She was sitting in bed on her laptop, scrolling through the San Francisco SPCA’s adoptable dog list when she first saw Katara’s photo and froze. “I knew she was the one,” she told me. Kathryn had been working with the SPCA’s pet therapy program taking a dog named Lucy to provide therapy for people who had experienced trauma, but when she came back to her own home, it felt empty. She wanted to meet Katara as soon as possible, but things kept going wrong. Kathryn told me, “The first time I visited, the shelter was closed because of a computer crash. The next time, I learned that someone had already applied to adopt Katara and she was on a hold. But I still knew that she was my dog and asked if I could meet her.” Thankfully, Kathryn was right, and after the other potential adopter backed out, she rented a car and set off to pick up her girl.
Try to imagine life through Katara’s eyes as she settled into life in San Francisco. The first years of her life, all she knew was the inside of a cage in the middle of nowhere, but now, she was surrounded by unfamiliar objects, places, and people. To get outside, she had to walk up and down stairs, and to go to the bathroom, she had to brave city streets teeming with people and noise. Her senses were on overload, and her mind was spinning. According to Kathryn, “she was scared of everything. She didn’t want to leave the apartment, and no bribe was working to get her to go outside.” But, Kathryn was patient and gave her time to adjust. “In the early days, she wouldn’t do anything unless I explicitly told her to. I was thrilled when she started getting in to ‘trouble’ at home because it was a sign that she was starting to be confident enough to have and express needs.” Two years later, Katara walks the streets confidently and has learned to trust people. “Basically what helped her was to be in a safe, supportive home with a regular routine and lots of people around being nice to her so that she could learn that most people are good people.” She still has residual issues from her past trauma, but her resilience is amazing.
Story of the week, part 6:
Two years after leaving the farm in South Korea, Katara’s life is different in every way imaginable. She is a beloved family member who enjoys all that her city has to offer such as ice cream outings, beach romps, and play dates with other rescued farm dogs, but as her mom Kathryn relayed her story, I was deeply touched by how @rescuedogkatara has changed her life on a deeper level. Kathryn told me, “Katara is my emotional support animal and a trained service dog. I have a long history of recurring depression that is generally well managed with medication, therapy, self-care, support system, etc. But I do have to be vigilant about it and there are relapses. Katara helps as an emotional support dog by being a comfort but also because I have to get myself out of bed enough times per day to get her out for a walk. She helps with my daily self-care. I don’t typically need her as a psychiatric service dog because the conditions are managed in other ways but I’ve trained her in a few specific commands that we practice in case I do need her one day.” I had tears in my eyes imaging the good people who provided emotional support for Katara as she learned to overcome her fears, and then in turn, Katara has the opportunity to provide the same for her mama. Aren’t dogs AMAZING?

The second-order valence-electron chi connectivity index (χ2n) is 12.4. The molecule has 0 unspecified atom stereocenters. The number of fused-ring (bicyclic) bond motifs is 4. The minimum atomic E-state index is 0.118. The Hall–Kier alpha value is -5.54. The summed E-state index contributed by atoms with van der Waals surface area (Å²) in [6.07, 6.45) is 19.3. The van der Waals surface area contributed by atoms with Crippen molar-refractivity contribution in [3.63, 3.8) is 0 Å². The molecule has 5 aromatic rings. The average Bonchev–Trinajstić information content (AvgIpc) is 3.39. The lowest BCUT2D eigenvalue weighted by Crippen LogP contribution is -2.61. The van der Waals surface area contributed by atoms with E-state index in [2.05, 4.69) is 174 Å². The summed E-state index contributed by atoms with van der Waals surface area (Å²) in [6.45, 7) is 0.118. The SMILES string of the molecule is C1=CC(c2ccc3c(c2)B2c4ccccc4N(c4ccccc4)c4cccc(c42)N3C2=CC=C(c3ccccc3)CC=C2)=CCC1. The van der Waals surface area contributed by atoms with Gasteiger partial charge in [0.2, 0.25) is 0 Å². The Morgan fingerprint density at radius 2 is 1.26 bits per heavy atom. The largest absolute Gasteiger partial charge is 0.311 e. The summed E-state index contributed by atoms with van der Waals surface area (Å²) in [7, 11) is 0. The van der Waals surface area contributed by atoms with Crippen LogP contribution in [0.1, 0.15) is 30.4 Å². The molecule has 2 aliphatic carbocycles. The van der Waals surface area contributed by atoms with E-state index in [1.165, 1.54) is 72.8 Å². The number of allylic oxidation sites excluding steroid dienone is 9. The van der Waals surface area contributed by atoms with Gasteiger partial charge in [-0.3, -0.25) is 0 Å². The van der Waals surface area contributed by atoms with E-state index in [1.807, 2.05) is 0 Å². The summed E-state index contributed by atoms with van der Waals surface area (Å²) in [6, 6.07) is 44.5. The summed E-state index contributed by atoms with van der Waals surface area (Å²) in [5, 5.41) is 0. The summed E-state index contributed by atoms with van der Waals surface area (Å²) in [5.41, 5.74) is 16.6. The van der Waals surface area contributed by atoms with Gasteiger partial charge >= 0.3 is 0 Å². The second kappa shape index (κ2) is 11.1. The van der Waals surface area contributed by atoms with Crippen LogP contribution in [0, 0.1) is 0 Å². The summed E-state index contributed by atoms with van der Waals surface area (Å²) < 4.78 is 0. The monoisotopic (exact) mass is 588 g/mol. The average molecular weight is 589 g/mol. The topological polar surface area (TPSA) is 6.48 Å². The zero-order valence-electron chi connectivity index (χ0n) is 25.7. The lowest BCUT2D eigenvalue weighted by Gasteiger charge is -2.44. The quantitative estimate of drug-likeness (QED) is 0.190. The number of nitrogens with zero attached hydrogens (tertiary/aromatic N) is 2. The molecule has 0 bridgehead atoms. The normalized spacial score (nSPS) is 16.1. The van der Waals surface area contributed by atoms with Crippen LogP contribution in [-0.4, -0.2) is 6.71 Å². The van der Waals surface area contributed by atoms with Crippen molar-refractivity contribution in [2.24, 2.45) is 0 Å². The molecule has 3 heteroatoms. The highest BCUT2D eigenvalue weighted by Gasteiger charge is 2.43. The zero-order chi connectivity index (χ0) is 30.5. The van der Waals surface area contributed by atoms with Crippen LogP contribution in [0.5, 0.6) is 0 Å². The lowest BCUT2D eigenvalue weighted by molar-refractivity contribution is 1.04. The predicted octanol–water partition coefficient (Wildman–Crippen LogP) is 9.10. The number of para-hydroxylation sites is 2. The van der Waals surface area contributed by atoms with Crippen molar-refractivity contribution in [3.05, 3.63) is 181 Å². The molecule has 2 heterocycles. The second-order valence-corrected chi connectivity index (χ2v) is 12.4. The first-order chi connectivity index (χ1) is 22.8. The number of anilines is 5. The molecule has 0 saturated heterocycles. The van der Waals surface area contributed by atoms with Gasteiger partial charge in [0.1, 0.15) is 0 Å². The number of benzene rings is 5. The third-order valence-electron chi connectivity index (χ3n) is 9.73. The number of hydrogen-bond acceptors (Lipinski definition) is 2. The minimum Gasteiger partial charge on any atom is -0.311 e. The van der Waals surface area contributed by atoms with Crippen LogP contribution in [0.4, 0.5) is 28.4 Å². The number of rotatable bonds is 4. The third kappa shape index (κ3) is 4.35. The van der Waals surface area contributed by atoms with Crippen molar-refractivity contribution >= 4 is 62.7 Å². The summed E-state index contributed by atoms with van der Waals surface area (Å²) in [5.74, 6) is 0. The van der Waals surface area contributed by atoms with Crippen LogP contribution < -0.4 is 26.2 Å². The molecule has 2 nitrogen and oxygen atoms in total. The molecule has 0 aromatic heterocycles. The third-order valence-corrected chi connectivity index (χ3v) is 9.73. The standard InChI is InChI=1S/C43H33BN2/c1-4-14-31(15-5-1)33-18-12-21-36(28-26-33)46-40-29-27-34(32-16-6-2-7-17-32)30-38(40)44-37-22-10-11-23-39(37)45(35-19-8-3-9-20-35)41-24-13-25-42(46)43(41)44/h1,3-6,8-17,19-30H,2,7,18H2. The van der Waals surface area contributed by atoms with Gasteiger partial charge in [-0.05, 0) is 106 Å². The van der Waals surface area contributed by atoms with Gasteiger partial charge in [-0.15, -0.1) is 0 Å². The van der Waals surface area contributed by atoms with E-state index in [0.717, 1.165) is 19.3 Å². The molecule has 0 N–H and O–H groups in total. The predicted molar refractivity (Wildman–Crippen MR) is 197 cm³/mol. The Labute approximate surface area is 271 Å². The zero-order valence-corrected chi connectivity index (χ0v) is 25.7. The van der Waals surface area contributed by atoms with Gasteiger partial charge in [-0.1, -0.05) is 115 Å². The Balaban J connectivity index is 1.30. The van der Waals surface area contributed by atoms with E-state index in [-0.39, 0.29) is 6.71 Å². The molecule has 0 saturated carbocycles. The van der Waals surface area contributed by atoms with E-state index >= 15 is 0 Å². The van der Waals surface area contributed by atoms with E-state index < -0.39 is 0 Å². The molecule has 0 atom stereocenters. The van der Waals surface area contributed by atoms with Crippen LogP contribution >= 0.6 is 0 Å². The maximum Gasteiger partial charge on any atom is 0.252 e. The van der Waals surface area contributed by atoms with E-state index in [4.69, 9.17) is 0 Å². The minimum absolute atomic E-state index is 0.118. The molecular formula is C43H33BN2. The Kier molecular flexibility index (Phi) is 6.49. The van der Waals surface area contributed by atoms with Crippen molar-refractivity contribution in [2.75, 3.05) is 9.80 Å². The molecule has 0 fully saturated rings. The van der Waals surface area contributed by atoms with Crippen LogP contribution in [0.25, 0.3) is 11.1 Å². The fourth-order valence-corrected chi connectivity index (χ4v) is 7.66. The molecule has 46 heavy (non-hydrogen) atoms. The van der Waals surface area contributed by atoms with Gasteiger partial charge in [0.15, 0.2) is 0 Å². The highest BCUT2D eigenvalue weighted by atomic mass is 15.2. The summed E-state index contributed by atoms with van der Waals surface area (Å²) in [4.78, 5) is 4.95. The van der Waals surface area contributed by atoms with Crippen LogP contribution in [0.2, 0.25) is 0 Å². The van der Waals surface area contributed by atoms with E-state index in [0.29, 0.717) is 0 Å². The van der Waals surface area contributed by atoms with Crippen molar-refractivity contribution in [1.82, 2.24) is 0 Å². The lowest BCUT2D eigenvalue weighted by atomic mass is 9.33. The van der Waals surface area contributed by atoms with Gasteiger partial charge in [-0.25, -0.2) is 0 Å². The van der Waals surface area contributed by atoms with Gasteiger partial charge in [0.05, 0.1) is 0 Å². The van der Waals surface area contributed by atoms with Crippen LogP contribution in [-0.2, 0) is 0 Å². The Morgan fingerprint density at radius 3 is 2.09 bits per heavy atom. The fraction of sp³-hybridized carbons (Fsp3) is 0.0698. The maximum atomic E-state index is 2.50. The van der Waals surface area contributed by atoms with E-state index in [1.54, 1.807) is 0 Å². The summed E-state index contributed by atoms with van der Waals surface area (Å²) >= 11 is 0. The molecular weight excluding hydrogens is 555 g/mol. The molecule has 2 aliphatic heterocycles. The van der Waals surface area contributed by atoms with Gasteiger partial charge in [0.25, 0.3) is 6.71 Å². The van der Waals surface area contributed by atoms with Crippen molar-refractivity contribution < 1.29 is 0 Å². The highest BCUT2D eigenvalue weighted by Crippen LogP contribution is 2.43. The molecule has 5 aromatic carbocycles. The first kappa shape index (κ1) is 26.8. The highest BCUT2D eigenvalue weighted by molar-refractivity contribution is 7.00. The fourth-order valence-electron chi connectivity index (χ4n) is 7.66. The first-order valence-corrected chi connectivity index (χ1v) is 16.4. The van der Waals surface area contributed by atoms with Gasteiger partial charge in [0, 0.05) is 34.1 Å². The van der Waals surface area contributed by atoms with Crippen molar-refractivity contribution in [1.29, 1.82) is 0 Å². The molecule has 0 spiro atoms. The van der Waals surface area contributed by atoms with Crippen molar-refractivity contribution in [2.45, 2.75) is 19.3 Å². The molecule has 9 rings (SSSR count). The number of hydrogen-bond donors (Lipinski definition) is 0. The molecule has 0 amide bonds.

Story of the week, part 7:
Dog meat farms have been under scrutiny with this year’s Olympics being held in South Korea, and incredible steps are being taken by groups such HSI and CAF to close these farms and find loving homes for the dogs. However, the problem still exists, and it’s easy to think “this is happening so far away… what can we do?” There are many answers, and I can give you more information about how to foster, adopt, or donate towards the care of these rescued dogs. However, I can’t share Katara’s story without pleading with you to consider the reality of factory farming here at home. When Americans hear about the conditions of dogs in meat farms, it’s easy for us to think “we would never…” but every day in the US, people are consuming unprecedented numbers of animals who have been raised and slaughtered in similar or worse conditions. Farm animals are intelligent, empathetic, thoughtful beings, and most people don’t realize that their many similarities to our beloved dogs. If Katara’s story has touched you, would you be open to learning more about how you can help? Wherever you are on the spectrum from meat enthusiast to strict vegan, it is always possible to take a step in the direction of compassion. If you be interested in learning more, I will post a few of my favorite resources in IG stories.
Check back each day this week to hear more of this incredible rescue and adoption story!